In samsara—the endless cycle of suffering—we are always winning and losing the same game, somehow expecting to make progress. We spend part of our life trying to get it together, and the other part watching it fall apart. We don’t realize that if we try to gain something, we had better be ready to lose it. As soon as we have time—“I have a whole hour free”—we are losing it.
We work hard to have a relationship, and then it breaks up. We come together for a holiday party, and then it’s over. We buy a new car, and the fender gets a dent. We’re playing the game of “’What about me?’ If I gain something, I will be happy. If I lose something, I’ll be miserable.” Competition is unstable.
Even when we win, we have not really won. We always have to prove ourselves again. Gain and loss are meaningless preoccupations. True victory is not being caught by the illusion of permanence. It is not being hooked by negative emotions. It comes about when we free ourselves from the illusion of “me.”
The view that is presented in the Buddhist teachings is not one of becoming a better person, or finally getting it right, but is a view based on trusting what we already have, of starting and staying where we already are. So with letting go of an addiction, the instruction is the same, it is instruction to get in touch with our basic nature, to get in touch with the basic energy of the moment in which we are all caught up.
Addictions can be to anything: we can use this process with what we traditionally call addictions or we can use this working with so-called negative feelings of all kinds. The moment in which we give in to our addictions is a moment in which we are all caught up —in which there is tremendous karmic momentum to go forward in the same old way —to scratch the wound. This can be a wound which really bothers us —we can see the wound bleeding, we can see it getting worse and we will not stop scratching.
We can actually even feel quite nauseated by what we are doing, but we just will not stop! What allows us to stop is maitri, which in this case means a basic feeling that we do not have to be afraid of what we are feeling right now, that we do not have to look for alternatives, that we aren’t ashamed of what we are feeling in this moment. We are scared of what we are feeling. Instead, we can just let our warmth toward the wound, or the warmth toward that instant of time just be there as the working basis. Maitri is settling down with the situation without looking for alternatives.
The tantric discipline of relating to life is based on what are known as the five buddha principles, or the five buddha families. These principles are traditionally known as families because they are an extension of ourselves in the same way that our blood relations are an extension of us: we have our daddy, we have our mommy, we have our sisters and brothers, and they are all part of our family.
But we could also say that these relatives are principles: our motherness, our fatherness, our sisterness, our brotherness, and our me-ness are experienced as definite principles that have distinct characteristics. In the same way, the tantric tradition speaks of five families: five principles, categories, or possibilities.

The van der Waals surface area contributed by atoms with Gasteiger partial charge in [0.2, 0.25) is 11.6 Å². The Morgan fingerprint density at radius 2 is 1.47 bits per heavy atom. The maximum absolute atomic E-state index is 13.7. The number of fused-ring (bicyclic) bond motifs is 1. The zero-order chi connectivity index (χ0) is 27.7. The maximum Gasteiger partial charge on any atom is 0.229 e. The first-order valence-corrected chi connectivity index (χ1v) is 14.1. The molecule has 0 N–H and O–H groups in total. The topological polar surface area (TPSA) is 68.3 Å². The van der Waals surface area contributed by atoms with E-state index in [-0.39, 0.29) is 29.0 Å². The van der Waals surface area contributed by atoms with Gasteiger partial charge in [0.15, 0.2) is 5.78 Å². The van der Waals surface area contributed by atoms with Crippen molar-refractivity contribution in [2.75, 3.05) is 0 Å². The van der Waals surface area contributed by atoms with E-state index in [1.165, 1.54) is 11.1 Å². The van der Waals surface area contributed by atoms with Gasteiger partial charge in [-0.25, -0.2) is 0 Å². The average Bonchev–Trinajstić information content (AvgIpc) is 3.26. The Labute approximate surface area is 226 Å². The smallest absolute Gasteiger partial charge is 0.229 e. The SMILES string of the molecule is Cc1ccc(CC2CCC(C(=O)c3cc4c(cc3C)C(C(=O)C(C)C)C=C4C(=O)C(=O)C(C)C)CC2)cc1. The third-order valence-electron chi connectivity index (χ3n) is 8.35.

Those five principles or buddha families are called vajra, ratna, padma, karma, and buddha. They are quite ordinary. There is nothing divine or extraordinary about them. The basic point is that at the tantric level people are divided into particular types: vajra, ratna, padma, karma, and buddha. We constantly come across members of every one of the five families—people who are partially or completely one of those five.
We find such people all through life, and every one of them is a fertile person, a workable person who could be related with directly and personally. So, from the tantric point of view, by relating directly with all the different people we encounter, we are actually relating with different styles of enlightenment.
The buddha family, or families, associated with a person describes his or her fundamental style, that person’s intrinsic perspective or stance in perceiving the world and working with it. Each family is associated with both a neurotic and an enlightened style. The neurotic expression of any buddha family can be transmuted into its wisdom or enlightened aspect. As well as describing people’s styles, the buddha families are also associated with colours, elements, landscapes, directions, seasons—with any aspect of the phenomenal world.
As our technology becomes more sophisticated, we sometimes seem to think that our emotional responses need to be more sophisticated as well. But what seems best is simple, direct feeling that is not padded with of logic or twisted concepts, such as “Maybe they deserved it,” or “I’m glad it’s not me,” or “They should have known better.”
These contorted responses reflect poorly on our own state of mind. If compassion feels unnatural, it’s probably because we’re still thinking of ourselves. We want the suffering to go away because it scares us, or it causes us personal pain. According to the Buddhist teachings, concern and compassion for the welfare of others is the source of our own happiness. When we try to distance ourselves from the pain or the joy of others, we are distancing ourselves from our own happiness. For genuine joy lies in caring for the welfare of others—having direct compassion when others have difficulty and delight when others are doing well.